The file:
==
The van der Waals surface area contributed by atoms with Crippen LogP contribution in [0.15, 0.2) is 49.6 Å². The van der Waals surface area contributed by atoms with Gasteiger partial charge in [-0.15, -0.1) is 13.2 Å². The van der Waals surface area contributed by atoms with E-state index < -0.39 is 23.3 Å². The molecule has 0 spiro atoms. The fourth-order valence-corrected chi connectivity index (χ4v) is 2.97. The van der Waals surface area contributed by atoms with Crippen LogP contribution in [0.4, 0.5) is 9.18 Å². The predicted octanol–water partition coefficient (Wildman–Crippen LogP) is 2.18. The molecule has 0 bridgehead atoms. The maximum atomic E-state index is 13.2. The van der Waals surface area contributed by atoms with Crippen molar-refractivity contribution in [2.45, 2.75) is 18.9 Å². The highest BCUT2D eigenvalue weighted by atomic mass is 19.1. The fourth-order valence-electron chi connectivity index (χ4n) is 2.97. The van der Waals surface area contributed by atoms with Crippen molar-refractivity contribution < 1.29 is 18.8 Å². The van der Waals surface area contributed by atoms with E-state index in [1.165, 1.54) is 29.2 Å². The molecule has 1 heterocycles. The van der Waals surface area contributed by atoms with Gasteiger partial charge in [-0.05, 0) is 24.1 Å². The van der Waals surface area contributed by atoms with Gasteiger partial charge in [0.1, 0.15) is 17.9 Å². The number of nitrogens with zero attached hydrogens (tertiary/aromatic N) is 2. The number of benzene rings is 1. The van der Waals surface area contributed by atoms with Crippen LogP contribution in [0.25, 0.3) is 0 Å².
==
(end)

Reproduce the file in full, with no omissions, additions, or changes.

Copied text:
The van der Waals surface area contributed by atoms with Crippen LogP contribution in [0.15, 0.2) is 49.6 Å². The van der Waals surface area contributed by atoms with Gasteiger partial charge in [-0.15, -0.1) is 13.2 Å². The van der Waals surface area contributed by atoms with E-state index < -0.39 is 23.3 Å². The molecule has 0 spiro atoms. The fourth-order valence-corrected chi connectivity index (χ4v) is 2.97. The van der Waals surface area contributed by atoms with Crippen LogP contribution in [0.4, 0.5) is 9.18 Å². The predicted octanol–water partition coefficient (Wildman–Crippen LogP) is 2.18. The molecule has 0 bridgehead atoms. The maximum atomic E-state index is 13.2. The van der Waals surface area contributed by atoms with Crippen molar-refractivity contribution in [2.45, 2.75) is 18.9 Å². The highest BCUT2D eigenvalue weighted by atomic mass is 19.1. The fourth-order valence-electron chi connectivity index (χ4n) is 2.97. The van der Waals surface area contributed by atoms with Crippen molar-refractivity contribution < 1.29 is 18.8 Å². The van der Waals surface area contributed by atoms with E-state index in [1.165, 1.54) is 29.2 Å². The molecule has 1 heterocycles. The van der Waals surface area contributed by atoms with Gasteiger partial charge in [-0.05, 0) is 24.1 Å². The van der Waals surface area contributed by atoms with Gasteiger partial charge in [0.1, 0.15) is 17.9 Å². The number of nitrogens with zero attached hydrogens (tertiary/aromatic N) is 2. The number of benzene rings is 1. The van der Waals surface area contributed by atoms with Crippen LogP contribution in [0.25, 0.3) is 0 Å².